Treating and Managing Asthma

Treating and Managing Asthma

Question One

How would you determine whether to prescribe a leukotriene inhibitor for an asthmatic client? Include picture

Treating asthma involves a thorough understanding of a client’s health condition and deciding on the appropriate management or treatment strategy to be used. Asthma is a health condition that manifests in stages, and the treatment process is dependent on the scene of the disease. The initial step of asthma, which is the acute phase, requires the use of simple treatment approaches such as the use of inhalants to open up the blocked bronchi. Leukotriene modifiers are a unique class of asthma treatment that work to manage allergic reactions, as well as to prevent asthma. However, these modifiers are not used as the first mode of treating asthma in patients. Therefore, the use of leukotriene modifiers is only recommended to patients with advanced asthma that has reached a chronic stage. I a doctor, I would use the client’s medical history and past prognosis of the disease to determine whether the use of leukotriene would be appropriate. If the client has a long asthmatic history, I would recommend the use of the leukotriene since; the treatment would not be the first one. In other words, I would only prescribe a leukotriene inhibitor to a client whose asthmatic condition has reached the chronic stage. The photo below shows the lungs of asthmatic patients in the chronic phase. Clients with similar effects as in the below picture would be put under leukotriene inhibitor.


Question Two

Are mast cells stabilizers currently part of the standard of care in treating asthma? Why or why not? Include a picture if available.

Most qualified doctors currently use mast cell stabilizers in the treatment of asthma due to their ability to inhibit the release of histamine and other inflammatory chemicals in the human body. The main reason for using the mast cells stabilizers as standard care in treating asthma is because the variously available stabilizers such as cromolyn are free of side effects as opposed to other drugs used in treating the disease. The drugs work by stabilizing the mast cell membrane that becomes impermeable to inflammatory chemicals and allergens such as histamine. The inflammatory chemicals and histamine are known to cause adverse effects such as itching, swelling, and pain in the human body. Therefore, inhibiting the release of these chemicals is a sure way of controlling most allergic reactions such as asthma. However, the mast cells stabilizers are more effective when used before exposing the body to antigens. Cromolyn sodium has been the most effective mast cell stabilizer that has been used in the treatment of mild allergic reactions.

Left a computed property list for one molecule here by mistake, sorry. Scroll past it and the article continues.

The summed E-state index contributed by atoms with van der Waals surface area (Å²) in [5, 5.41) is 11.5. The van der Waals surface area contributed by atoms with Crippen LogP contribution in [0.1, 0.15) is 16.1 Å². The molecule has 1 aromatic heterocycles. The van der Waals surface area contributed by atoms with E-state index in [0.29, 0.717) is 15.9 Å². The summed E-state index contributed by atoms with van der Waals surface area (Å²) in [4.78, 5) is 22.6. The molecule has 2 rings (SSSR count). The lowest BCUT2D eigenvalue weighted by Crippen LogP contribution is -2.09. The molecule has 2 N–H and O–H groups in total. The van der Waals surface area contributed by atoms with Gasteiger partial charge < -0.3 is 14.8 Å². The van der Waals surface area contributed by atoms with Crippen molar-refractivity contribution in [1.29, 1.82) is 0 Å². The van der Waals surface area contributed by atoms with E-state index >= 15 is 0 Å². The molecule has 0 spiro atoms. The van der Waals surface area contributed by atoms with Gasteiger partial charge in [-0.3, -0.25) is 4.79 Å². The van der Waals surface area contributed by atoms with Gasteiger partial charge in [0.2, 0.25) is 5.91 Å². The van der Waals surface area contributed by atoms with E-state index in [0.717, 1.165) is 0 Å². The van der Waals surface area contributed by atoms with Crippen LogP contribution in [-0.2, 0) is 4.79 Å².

The drugs are typically used in conjunction with other antihistamines to obtain better results 4when dealing with most allergic reactions. Other medications used in treating allergic reactions such as asthma, usually block histamine receptors, which results in various sides effects that may harm the patient. However, the use of mast cell stabilizers operates by inhibiting the release of histamine, thereby annulling the side-effects caused by blocking the histamine receptors. As part of the standard of care in treating asthma, it should be administered as prescribed by qualified medics for best results. Pharmaceutically, the medicine should be administered about two weeks before allergy seasons such as cold weathers that cause asthma.